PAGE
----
Sometimes civil disobedience works.
Before demolition crews arrived this morning, Aaron Timlin climbed on the roof of a house in Detroit to prevent the Land Bank from razing the abandoned home at 16th and Ferry on the west side.
A standoff with police lasted about three hours as Timlin, who lives across the street, insisted he would not come down until the Land Bank agreed not to demolish the city-owned house in the Northwest Goldberg neighborhood. Neighbors came out to support him.
“I’m just asking that the Land Bank not tear down this house,” Timlin said, perched on the roof.
One officer responded, “Who are you to ask us for anything?”
Four to five police cars were at the scene.
While on the roof, Timlin negotiated a deal with the Land Bank to stop the demolition. The Land Bank agreed to delay demolition by two weeks so the protester or his neighbors can buy the house for a price that has not yet been determined.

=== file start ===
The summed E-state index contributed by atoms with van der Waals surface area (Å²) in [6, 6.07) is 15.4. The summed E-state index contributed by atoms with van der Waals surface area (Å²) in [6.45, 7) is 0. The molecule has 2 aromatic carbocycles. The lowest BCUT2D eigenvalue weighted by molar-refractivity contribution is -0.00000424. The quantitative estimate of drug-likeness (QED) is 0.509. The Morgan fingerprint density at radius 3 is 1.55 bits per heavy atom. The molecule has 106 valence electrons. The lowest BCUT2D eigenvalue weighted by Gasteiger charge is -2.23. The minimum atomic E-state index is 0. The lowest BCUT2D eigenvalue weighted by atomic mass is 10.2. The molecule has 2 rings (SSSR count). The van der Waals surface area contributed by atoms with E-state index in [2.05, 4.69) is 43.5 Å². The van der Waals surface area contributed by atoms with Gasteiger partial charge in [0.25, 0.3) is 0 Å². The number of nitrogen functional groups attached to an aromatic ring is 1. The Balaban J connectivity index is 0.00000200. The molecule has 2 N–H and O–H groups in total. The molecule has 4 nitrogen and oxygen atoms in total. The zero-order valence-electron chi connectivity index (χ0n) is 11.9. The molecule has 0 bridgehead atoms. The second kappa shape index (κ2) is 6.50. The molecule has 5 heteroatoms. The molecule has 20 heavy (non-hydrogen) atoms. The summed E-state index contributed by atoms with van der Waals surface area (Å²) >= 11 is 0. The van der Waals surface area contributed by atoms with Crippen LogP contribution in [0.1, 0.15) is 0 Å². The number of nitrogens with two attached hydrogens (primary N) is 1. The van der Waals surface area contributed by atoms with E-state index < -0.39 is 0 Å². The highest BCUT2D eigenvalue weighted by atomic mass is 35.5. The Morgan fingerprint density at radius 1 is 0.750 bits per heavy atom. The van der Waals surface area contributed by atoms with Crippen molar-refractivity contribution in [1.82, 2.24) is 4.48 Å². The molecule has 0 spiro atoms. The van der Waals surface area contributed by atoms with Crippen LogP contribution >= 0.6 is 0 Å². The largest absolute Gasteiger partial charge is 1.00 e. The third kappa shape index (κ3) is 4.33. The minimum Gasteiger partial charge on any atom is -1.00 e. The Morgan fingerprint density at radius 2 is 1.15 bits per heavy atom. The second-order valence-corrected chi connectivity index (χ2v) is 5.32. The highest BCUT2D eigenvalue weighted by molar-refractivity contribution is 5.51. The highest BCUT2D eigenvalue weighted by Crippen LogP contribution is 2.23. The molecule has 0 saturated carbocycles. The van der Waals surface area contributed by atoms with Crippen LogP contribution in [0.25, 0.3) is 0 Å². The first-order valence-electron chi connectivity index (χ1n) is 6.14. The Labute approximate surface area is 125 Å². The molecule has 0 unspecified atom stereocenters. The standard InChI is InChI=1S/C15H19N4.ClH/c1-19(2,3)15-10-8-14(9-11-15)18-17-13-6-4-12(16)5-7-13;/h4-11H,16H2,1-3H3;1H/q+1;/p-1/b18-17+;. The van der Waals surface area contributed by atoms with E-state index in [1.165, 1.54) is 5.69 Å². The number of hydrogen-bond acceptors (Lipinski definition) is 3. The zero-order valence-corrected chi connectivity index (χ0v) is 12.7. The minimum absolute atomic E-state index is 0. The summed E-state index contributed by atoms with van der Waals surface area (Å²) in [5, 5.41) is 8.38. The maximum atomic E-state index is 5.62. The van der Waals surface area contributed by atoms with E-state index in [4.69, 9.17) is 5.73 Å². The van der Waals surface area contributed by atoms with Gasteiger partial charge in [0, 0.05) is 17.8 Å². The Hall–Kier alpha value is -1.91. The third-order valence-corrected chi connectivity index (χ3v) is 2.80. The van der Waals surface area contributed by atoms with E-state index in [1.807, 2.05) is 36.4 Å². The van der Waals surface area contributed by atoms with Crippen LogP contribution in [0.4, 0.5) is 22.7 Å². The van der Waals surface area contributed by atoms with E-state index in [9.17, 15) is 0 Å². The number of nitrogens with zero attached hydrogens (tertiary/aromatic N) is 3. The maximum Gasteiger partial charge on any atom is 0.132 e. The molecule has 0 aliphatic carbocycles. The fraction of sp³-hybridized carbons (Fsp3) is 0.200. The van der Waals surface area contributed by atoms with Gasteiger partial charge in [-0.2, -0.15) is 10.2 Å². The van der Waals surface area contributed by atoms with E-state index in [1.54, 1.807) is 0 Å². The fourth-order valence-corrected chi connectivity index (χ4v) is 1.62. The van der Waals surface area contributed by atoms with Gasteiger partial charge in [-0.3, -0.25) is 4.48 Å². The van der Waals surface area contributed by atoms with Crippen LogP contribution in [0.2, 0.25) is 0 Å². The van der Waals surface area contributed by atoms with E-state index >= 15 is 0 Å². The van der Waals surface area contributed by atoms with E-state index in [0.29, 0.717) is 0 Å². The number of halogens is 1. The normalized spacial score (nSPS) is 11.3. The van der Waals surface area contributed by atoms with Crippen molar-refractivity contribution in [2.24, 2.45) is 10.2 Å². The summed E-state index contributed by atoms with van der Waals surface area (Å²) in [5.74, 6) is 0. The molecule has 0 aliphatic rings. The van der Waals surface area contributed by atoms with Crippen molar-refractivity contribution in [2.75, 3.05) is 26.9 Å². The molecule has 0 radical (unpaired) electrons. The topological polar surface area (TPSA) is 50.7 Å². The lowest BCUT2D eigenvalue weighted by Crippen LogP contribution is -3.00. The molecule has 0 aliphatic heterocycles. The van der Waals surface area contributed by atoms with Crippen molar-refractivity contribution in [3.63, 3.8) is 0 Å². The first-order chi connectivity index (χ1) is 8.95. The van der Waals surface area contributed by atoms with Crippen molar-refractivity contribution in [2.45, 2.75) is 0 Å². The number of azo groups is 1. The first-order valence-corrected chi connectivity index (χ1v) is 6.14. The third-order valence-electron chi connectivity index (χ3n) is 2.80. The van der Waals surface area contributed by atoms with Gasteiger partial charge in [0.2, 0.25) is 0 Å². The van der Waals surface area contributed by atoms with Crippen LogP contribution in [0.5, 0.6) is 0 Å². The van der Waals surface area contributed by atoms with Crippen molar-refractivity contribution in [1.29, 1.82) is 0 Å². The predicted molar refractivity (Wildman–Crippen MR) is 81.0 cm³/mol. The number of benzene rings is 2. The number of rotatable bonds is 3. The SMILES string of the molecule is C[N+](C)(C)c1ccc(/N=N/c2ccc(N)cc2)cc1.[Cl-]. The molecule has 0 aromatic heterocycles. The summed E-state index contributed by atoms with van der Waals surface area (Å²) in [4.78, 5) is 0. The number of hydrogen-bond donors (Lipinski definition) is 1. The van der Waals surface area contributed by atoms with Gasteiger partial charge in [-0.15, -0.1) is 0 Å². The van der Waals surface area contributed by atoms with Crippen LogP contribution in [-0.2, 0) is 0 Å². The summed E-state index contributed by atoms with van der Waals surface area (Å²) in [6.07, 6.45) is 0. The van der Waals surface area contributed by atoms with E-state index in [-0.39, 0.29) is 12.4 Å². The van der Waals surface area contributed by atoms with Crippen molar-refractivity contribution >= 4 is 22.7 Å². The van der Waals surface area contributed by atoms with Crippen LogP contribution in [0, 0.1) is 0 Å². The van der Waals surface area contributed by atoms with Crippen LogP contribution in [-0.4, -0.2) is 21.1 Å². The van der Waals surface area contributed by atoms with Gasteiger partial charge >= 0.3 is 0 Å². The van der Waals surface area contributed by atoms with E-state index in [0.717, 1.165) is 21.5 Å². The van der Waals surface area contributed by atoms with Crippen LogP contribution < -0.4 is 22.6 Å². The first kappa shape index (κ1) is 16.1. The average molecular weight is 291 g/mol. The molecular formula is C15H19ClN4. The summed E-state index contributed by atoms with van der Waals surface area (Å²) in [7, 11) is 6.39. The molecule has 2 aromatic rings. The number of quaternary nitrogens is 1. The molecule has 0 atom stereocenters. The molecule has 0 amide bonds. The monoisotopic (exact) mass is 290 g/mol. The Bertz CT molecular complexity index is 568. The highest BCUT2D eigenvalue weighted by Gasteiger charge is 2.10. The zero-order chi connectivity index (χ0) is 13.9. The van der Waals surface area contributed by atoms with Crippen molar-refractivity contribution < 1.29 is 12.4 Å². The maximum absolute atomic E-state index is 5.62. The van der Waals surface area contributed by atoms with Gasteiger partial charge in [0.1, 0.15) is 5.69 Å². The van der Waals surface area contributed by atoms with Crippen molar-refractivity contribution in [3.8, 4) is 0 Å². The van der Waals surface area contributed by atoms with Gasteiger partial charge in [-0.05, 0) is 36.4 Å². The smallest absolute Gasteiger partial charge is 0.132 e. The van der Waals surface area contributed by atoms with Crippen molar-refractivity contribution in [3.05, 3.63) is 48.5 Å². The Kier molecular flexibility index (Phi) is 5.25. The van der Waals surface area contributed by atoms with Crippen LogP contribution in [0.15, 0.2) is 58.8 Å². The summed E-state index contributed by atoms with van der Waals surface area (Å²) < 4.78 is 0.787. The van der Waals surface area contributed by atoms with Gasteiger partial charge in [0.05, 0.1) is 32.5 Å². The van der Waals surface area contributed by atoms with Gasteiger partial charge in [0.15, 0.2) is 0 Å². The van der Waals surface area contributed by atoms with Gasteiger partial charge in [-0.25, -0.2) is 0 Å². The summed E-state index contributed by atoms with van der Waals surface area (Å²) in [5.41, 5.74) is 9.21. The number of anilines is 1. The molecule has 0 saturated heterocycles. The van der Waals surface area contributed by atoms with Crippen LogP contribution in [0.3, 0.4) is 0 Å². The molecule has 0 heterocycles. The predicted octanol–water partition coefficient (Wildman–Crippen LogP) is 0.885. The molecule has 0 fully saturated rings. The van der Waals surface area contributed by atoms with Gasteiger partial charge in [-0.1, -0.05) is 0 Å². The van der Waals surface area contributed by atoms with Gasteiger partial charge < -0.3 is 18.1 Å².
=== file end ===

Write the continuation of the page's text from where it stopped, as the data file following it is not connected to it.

Neighbors celebrated the successful protest.
The house is one of five vacant homes slated for demolition within a three-block radius of the neighborhood, according to neighbors. They said the neighborhood is coming back and can be salvaged instead of demolished.
Midway through the protest, Detroit police illegally forced the media to leave the block – a clear violation of the First Amendment. But after Motor City Muckraker notified the police administration of the violation, officers were told to let the media and neighbors return.
Police Chief James Craig has improved relations with the media by providing lawful access on public space, as long as reporters and photographers don’t impede police.
City officials acknowledged they should have spoken with neighbors before deciding to demolish the house.
Steve Neavling lives and works in Detroit as an investigative journalist. His stories have uncovered corruption, led to arrests and reforms and prompted FBI investigations.